A seat at the table.

almost 2 years ago from Pablo Stanley, Design at InVision, Writer at The Design Team, Mentor at Sketch Together

  • Zach HubbardZach Hubbard, almost 2 years ago

    I'm obviously not Pablo, but I've taken more of a business role lately, in trying to earn new business and interacting with our clients and not just the end-user.

    Obviously, this depends on your product, industry, and the beliefs and values of your organization.

    The key is framing your story and sharing why usability/design is key.

    Point 1: User advocacy should align with business objectives, since happy users = repeat business or continued business. For my organization, we view it from a mission model perspective, which is defining what the bare minimum to accomplish their assigned mission from two perspectives, the end-user and the person providing the funding.

    Between user advocacy, use a cost-benefit analysis to determine what's acceptable? Does it cost an tremendous amount of money versus little benefit to the user? Or is it detrimental to the user, and still expensive? If the user abandons using it, or they cannot complete the intended task, or have an extremely painstaking process.

    Basically, is there going to be a return on your investment? If no, then sometimes it needs to be cut. Watching those pain points and testing them can be indicators of if there is an ROI.

    Point 2: Tradeoff between polish and speed of shipping, this is a tricky one, since it's really dependent on what it needs to accomplish. For my organization, it needs to be close to perfect before shipping most things, since we do very very very costly work. And then take into account, is your organization good at going back with updates? Or no? If you're a B2C startup, get in the market as soon as there's a fringe benefit for your intended user. If you're managing complex space systems, that better be near perfect.

    Point 3: It really depends on what you think of your product. I work at a large aerospace company, some people think we're the devil incarnate, but I think we provide national security, science & technology solutions that help keep the world turning and push human society forward (like space telescopes). So, I would say, are you proud of your work? Where do you see if helping people? Ask your friends that don't work at your organization.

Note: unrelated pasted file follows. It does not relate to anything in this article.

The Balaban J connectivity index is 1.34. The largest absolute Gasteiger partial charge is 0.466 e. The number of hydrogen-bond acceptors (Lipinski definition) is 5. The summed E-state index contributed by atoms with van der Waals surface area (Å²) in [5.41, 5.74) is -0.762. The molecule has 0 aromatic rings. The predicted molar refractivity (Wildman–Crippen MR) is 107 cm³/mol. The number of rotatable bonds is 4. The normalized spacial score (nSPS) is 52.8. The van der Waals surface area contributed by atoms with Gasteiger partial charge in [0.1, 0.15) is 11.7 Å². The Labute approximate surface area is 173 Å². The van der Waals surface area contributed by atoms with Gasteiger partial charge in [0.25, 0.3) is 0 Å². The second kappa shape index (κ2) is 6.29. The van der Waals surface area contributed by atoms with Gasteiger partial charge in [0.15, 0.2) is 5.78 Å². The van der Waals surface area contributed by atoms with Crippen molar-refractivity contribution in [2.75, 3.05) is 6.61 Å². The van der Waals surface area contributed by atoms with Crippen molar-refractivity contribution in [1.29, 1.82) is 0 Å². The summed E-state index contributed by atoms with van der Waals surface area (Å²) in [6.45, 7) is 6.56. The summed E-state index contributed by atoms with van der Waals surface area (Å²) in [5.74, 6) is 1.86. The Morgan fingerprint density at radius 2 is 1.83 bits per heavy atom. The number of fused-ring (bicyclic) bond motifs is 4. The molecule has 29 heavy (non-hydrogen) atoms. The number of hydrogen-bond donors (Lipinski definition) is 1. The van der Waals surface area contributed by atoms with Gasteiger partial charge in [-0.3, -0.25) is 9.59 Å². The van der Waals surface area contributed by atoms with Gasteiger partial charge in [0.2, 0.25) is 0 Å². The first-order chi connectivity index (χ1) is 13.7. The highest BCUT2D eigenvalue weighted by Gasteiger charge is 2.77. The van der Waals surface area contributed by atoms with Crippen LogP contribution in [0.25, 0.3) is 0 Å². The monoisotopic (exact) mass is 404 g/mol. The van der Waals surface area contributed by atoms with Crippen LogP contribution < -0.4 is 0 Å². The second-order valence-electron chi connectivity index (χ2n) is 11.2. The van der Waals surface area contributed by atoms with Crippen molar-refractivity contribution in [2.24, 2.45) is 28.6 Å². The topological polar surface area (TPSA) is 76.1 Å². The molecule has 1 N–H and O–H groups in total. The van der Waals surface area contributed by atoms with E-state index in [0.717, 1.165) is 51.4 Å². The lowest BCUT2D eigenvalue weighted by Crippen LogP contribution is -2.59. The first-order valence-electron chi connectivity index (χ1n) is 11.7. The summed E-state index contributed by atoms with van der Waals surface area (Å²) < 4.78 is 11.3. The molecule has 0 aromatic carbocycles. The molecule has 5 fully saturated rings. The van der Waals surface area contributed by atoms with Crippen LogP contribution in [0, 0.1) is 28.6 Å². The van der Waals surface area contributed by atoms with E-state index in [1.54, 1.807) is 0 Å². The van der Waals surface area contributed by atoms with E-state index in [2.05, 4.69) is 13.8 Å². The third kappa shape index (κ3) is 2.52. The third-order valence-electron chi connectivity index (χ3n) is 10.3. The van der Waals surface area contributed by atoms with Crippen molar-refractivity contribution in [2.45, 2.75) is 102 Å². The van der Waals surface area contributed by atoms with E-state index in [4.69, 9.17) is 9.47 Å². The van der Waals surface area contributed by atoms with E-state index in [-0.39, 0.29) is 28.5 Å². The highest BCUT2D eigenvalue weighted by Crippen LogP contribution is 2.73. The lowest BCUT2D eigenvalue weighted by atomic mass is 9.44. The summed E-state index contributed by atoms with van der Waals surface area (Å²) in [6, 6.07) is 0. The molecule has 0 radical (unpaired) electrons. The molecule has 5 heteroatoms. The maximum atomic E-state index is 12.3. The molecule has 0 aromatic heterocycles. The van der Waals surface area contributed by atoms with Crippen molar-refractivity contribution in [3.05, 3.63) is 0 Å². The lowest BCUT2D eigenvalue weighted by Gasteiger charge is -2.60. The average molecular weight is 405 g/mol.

You have many stakeholders, your users, your leadership, your coworkers, and/or your shareholders.

    I'm lucky enough to still do UX research & design, while combining it with business development and mission engineering.

    In any organization, it's about showing results, if you're an NGO/non-profit how many people are you helping? If you're a governmental organization, are you advancing your mission? If you're a for-profit company, are you earning maintaing, creating long-term value, and building new opportunities? And with the growth of social entrepreneurship are you helping people and making money?

    10 points
    • Yitong ZhangYitong Zhang, almost 2 years ago

      Thanks for the super thoughtful response! _^ I agree with the points that you've made. There's indeed often a way for design to navigate the org in a way that puts it on a more equal footing with other disciplines.

      I guess I was reacting more to the unrealized excitement from the period of Apple's re-ascendency, when it felt like design as on its way to become a dominant organizational priority everywhere.

      That obviously didn't happen, and for good reason—design isn't the first priority at many orgs. So for me, it's not that designer are not willing to take the seat offered in 2018, but rather that it's been taken but also turns out that the seat can sometimes be at a far corner of the table in some orgs.

      2 points